|Industry||Toys and Electronic games|
|Founder||G.A. (Tony) Clowes, Nicholas Carlozzi and Nick Underhill|
The company was formed in 1970 by G.A. (Tony) Clowes, Nicholas Carlozzi and Nick Underhill. It was based at 303 West Artesia Blvd, Compton. Its name was derived from taking Nicholas' and Tony's initials and adding an 'X' on the end to form NTX, which when spoken sounds like Entex. Nick Underhill's initial was not included as he had joined the company after the name had already been chosen, but before it opened for business. The company logo consisted of an RAF bullseye with a smiling face in the middle. In 1980, the company achieved sales in excess of $100 million. The company folded in the early eighties, due in part to increasing competition from video game consoles and computer games which quickly became a preferred form of entertainment, much to the cost of the electronic games industry.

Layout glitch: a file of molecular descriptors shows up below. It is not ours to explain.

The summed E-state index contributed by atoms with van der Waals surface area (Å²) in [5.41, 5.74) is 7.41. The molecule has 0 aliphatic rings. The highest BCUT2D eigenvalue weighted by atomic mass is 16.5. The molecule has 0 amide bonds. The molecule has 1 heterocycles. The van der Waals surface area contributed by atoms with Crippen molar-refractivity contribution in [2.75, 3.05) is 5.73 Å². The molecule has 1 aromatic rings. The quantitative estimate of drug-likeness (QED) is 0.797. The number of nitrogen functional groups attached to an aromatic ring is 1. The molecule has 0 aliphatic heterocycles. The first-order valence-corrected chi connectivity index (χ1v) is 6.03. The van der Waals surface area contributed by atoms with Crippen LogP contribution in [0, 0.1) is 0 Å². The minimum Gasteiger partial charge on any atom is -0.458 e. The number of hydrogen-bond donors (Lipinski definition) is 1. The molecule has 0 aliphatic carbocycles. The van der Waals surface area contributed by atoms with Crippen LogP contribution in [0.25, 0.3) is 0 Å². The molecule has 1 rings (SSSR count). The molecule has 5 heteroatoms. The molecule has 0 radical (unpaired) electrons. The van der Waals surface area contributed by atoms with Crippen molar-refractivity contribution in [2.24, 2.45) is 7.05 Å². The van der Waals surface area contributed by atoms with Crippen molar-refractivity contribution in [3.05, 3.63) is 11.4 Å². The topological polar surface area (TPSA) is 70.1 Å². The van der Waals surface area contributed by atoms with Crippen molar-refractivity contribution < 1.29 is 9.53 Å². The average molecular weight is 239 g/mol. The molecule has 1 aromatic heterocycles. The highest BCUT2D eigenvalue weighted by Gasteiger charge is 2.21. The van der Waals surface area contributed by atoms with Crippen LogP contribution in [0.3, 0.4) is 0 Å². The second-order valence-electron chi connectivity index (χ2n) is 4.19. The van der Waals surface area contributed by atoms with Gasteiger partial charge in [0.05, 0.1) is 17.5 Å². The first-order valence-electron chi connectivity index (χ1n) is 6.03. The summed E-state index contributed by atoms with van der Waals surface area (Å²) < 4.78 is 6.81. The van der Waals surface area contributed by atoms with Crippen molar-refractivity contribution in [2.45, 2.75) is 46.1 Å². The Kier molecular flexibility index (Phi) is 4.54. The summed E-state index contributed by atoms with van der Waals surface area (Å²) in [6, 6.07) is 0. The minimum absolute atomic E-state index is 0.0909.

The company originally made model kits and Lego-like connectable toy bricks called Loc Blocs, before later moving into the handheld and tabletop electronic game market. Electronic games produced by Entex have been described as "high end" and "high-quality" and the company itself used the motif "Games for the discriminating player", indicating that the more expensive end of the market was specifically targeted. Many Entex products were rebadged and sold under license outside the US.
Conventional Electronic Games
Programmable Electronic Games
In order to compete with video consoles, Entex introduced two cartridge based tabletop electronic game systems in 1981-1982, called Select-A-Game and Adventure Vision. In particular, the Adventure Vision, along with its cartridges have become highly sought after collector's items.
- "ADVENTURE VISION: A History of Entex and the rarest Tabletop system". Jim Combs, Video Game Trader Magazine, Issue #2, February 2008. Retrieved 2009-06-04.
- "Entex Handheld Games". The Handheld Games Museum. Retrieved 2009-06-04.
- "Entex Adventure Vision". Atari Gaming Headquarters. Retrieved 2009-06-04.
- "Entex Games". miniarcade.com. Retrieved 2009-06-04.
- "Entex Pac Man 2". The Handheld Games Museum. 2009-06-04.